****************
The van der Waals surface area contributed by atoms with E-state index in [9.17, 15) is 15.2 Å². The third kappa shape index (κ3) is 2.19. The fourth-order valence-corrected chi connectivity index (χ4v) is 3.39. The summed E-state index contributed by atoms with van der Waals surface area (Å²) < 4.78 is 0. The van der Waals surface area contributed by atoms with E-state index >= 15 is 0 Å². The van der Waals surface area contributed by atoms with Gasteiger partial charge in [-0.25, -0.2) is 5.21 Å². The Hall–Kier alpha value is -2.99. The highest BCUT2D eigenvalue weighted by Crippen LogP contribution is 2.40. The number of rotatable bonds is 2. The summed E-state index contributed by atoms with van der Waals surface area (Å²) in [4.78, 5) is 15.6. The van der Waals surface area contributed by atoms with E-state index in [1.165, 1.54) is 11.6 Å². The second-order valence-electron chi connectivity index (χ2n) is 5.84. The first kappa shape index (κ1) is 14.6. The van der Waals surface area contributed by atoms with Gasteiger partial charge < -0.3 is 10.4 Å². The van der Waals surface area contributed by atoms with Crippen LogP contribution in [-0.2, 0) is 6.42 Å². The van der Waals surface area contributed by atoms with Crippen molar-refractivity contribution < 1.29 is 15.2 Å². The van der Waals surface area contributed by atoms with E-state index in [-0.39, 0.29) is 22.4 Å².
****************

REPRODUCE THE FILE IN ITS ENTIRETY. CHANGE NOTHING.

The van der Waals surface area contributed by atoms with E-state index in [9.17, 15) is 15.2 Å². The third kappa shape index (κ3) is 2.19. The fourth-order valence-corrected chi connectivity index (χ4v) is 3.39. The summed E-state index contributed by atoms with van der Waals surface area (Å²) < 4.78 is 0. The van der Waals surface area contributed by atoms with E-state index >= 15 is 0 Å². The van der Waals surface area contributed by atoms with Gasteiger partial charge in [-0.25, -0.2) is 5.21 Å². The Hall–Kier alpha value is -2.99. The highest BCUT2D eigenvalue weighted by Crippen LogP contribution is 2.40. The number of rotatable bonds is 2. The summed E-state index contributed by atoms with van der Waals surface area (Å²) in [4.78, 5) is 15.6. The van der Waals surface area contributed by atoms with E-state index in [1.165, 1.54) is 11.6 Å². The second-order valence-electron chi connectivity index (χ2n) is 5.84. The first kappa shape index (κ1) is 14.6. The van der Waals surface area contributed by atoms with Gasteiger partial charge < -0.3 is 10.4 Å². The van der Waals surface area contributed by atoms with Crippen LogP contribution in [-0.2, 0) is 6.42 Å². The van der Waals surface area contributed by atoms with Crippen molar-refractivity contribution < 1.29 is 15.2 Å². The van der Waals surface area contributed by atoms with E-state index in [-0.39, 0.29) is 22.4 Å².